Thursday, April 1, 2010

1994-95 Jokerit Helsinki Teemu Selanne Jersey

It only seems appropriate to feature a club on April Fool's Day named the "Jokers". Founded in 1967 in Helsinki, Finland when Aimo Mäkinen saw the opportunity to establish a semi-professional sports club following the demise of the Töölön Vesa sports club hockey team, Mäkinen paid half of Vesa's hockey related debts and received all the previous club's assets, including their junior players and a spot in the second highest Finnish league, the Suomi-sarja, for his new club which he named "Jokerit", which is Finnish for "Jokers" and whose name and logo were inspired by the joker from a deck of playing cards.

Jokerit Helsinki logo

Two years after it's founding, Jokerit would earn promotion to the top level of Finnish hockey, the SM-sarja. Once accomplished, Mäkinen began aggressively adding star players to his roster. With rules changing allowing bodychecking in 1969, hockey in Finland underwent a change to a more physical style, which then coach Matti Lampainen felt was unsuitable for the roster he had at the time. He guided his club toward a more clever and tactical style which paid off with a championship in 1973.

The club would pass through several ownerships during the 1980's and an infusion of young talent at the end of the decade, such as defenseman Waltteri Immonen, who would captain the team from 1991-1999, Mika Strömberg, the club's all-time highest scoring defenseman, Ari Sulander, their main goaltender from 1993-1998 and Teemu Selänne, who would go on to set NHL rookie scoring records and eventually score 600 NHL goals, would return the club quickly to the top level, now called the SM-liiga, after having been relegated in 1987.

With their ownership now settled by 1991, the club became the wealthiest in Finland, which led to a dynasty that captured the Finnish championship in 1992, 1994, 1996 and 1997, as well as the European Cup in 1995 and 1996. In addition, they moved into their new home, the Hartwall Areena.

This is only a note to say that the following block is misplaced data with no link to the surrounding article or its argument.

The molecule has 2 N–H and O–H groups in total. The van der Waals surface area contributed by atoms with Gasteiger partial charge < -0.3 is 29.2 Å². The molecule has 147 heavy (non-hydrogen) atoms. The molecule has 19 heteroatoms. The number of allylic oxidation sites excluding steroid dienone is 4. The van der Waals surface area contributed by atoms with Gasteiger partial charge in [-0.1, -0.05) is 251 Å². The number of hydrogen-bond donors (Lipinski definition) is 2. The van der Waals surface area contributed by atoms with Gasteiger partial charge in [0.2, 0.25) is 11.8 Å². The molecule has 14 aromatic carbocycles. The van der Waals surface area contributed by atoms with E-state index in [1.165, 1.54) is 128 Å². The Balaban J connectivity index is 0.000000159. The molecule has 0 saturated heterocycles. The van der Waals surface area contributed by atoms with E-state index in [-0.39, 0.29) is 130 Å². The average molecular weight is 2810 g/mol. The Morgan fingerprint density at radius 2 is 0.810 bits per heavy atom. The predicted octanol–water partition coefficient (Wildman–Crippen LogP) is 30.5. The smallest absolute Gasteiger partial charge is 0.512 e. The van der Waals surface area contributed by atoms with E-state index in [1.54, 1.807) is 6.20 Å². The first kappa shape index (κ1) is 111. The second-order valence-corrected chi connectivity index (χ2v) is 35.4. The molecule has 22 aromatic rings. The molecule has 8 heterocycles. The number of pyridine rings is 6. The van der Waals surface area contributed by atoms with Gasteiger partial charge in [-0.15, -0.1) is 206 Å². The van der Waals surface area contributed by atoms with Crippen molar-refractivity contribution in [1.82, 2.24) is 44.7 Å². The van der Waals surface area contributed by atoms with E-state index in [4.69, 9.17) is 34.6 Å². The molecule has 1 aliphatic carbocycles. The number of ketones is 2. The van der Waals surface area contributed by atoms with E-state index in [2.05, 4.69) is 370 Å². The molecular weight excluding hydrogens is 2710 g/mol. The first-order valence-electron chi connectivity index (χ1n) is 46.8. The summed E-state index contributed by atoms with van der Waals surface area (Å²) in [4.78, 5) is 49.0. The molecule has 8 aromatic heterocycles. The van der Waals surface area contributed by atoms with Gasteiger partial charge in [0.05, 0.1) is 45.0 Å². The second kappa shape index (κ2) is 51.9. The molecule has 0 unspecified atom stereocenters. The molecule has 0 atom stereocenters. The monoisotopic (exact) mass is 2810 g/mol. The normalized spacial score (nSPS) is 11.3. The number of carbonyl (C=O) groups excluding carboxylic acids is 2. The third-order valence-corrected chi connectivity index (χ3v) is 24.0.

Photobucket
Kurri and Selänne hoist Immomen in celebration of the 1995 European Cup

The club's sixth championship would come in 2002 behind the goaltending of Kari Lehtonen.

When the Jokerit celebrated their 40th anniversary season in 2007-08 they retired the jersey of former star Jari Kurri, who originally played for the team from 1977-80 and again during the NHL lockout of 1994.

In addition to their six Finnish championships, Jokerit have finished second in 1971, 1983, 1995, 2000, 2005 and 2007 and won the Continental Cup in 2003.

Jokerit has also left it's mark on the NHL, with the only two Finns out of the nine players in NHL history to have scored 1,000 points, Kurri and Selänne, having started with Jokerit.

Other Jokerit players to have gone onto NHL careers include, Ossi Väänänen, Lehtonen, Sean Bergenheim and Valtteri Filppula.

Today's featured jersey is a Tackla 1994-95 Jokerit Helsinki Teemu Selänne jersey. Selänne returned to Jokerit during the NHL lockout, along with Jari Kurri, and was a part of the 1995 European Cup winning team.

This jersey has the Tackla diamond shapes on the shoulders and the usual European sponsorship logos. The original jerseys were all dye-sublimated, but this replica example was expertly customized with the same and numbers in twill as well as the impressive rendition of the Karjala sponsorship on the back with heat-sealed material to match the font used on the front sublimated logo. The Carrols patch on the front was one of our custom made patches that was then also sewn on to complete the look of this most distinctive jersey.

Finland Jokerit Helsinki 1991-92 jersey photo FinlandJokeritHelsinki1991-92F.jpg
Finland Jokerit Helsinki 1991-92 jersey photo FinlandJokeritHelsinki1991-92B.jpg

Our first video of today is footage of Jokerit during the 1992 SM-liiga Finals.


Our second video features rabid Jokerit supporters in footage from 2006.

3 comments:

  1. When Jokerit retired Kurri's number (17), very few noticed the fact that he had never worn #17 with Jokerit. He wore #11 before NHL, and #71 during the lockout.

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  2. That's interesting. I don't know that I have ever heard of a number being retired in a player's honor that he never wore with the team.

    I wonder if there are any more examples of that happening.

    ReplyDelete
  3. I think he probably wore #71 during lockout, because he didn't want to take #17 from another player? Just an assumption

    ReplyDelete

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